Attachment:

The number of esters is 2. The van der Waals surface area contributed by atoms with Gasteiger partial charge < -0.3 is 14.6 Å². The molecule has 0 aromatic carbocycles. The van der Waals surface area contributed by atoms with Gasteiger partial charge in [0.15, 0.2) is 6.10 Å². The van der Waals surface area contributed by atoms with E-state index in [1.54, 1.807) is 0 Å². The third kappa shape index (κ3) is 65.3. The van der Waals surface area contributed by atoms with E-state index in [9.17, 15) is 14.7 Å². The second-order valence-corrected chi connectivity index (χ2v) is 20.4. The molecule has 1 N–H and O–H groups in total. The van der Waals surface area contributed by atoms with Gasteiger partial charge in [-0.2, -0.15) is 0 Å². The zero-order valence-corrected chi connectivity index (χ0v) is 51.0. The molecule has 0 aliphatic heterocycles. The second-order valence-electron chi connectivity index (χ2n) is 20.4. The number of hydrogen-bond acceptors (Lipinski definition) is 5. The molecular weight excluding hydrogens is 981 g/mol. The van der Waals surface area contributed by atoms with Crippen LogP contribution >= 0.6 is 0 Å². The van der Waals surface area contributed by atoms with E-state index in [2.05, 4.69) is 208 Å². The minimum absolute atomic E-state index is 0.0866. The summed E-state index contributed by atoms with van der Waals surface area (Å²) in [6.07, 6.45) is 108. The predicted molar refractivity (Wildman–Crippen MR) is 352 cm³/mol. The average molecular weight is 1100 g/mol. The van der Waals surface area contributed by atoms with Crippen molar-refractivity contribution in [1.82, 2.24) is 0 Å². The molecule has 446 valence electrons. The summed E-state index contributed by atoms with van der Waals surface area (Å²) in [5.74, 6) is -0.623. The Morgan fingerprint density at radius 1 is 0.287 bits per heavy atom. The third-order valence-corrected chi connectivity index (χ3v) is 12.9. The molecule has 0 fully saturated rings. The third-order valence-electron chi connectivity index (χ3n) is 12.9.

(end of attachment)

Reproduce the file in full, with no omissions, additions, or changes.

The number of esters is 2. The van der Waals surface area contributed by atoms with Gasteiger partial charge < -0.3 is 14.6 Å². The molecule has 0 aromatic carbocycles. The van der Waals surface area contributed by atoms with Gasteiger partial charge in [0.15, 0.2) is 6.10 Å². The van der Waals surface area contributed by atoms with E-state index in [1.54, 1.807) is 0 Å². The third kappa shape index (κ3) is 65.3. The van der Waals surface area contributed by atoms with E-state index in [9.17, 15) is 14.7 Å². The second-order valence-corrected chi connectivity index (χ2v) is 20.4. The molecule has 1 N–H and O–H groups in total. The van der Waals surface area contributed by atoms with Gasteiger partial charge in [-0.2, -0.15) is 0 Å². The zero-order valence-corrected chi connectivity index (χ0v) is 51.0. The molecule has 0 aliphatic heterocycles. The second-order valence-electron chi connectivity index (χ2n) is 20.4. The number of hydrogen-bond acceptors (Lipinski definition) is 5. The molecular weight excluding hydrogens is 981 g/mol. The van der Waals surface area contributed by atoms with Crippen LogP contribution >= 0.6 is 0 Å². The van der Waals surface area contributed by atoms with E-state index in [2.05, 4.69) is 208 Å². The minimum absolute atomic E-state index is 0.0866. The summed E-state index contributed by atoms with van der Waals surface area (Å²) in [6.07, 6.45) is 108. The predicted molar refractivity (Wildman–Crippen MR) is 352 cm³/mol. The average molecular weight is 1100 g/mol. The van der Waals surface area contributed by atoms with Crippen molar-refractivity contribution in [1.82, 2.24) is 0 Å². The molecule has 446 valence electrons. The summed E-state index contributed by atoms with van der Waals surface area (Å²) in [5.74, 6) is -0.623. The Morgan fingerprint density at radius 1 is 0.287 bits per heavy atom. The third-order valence-corrected chi connectivity index (χ3v) is 12.9. The molecule has 0 fully saturated rings. The third-order valence-electron chi connectivity index (χ3n) is 12.9.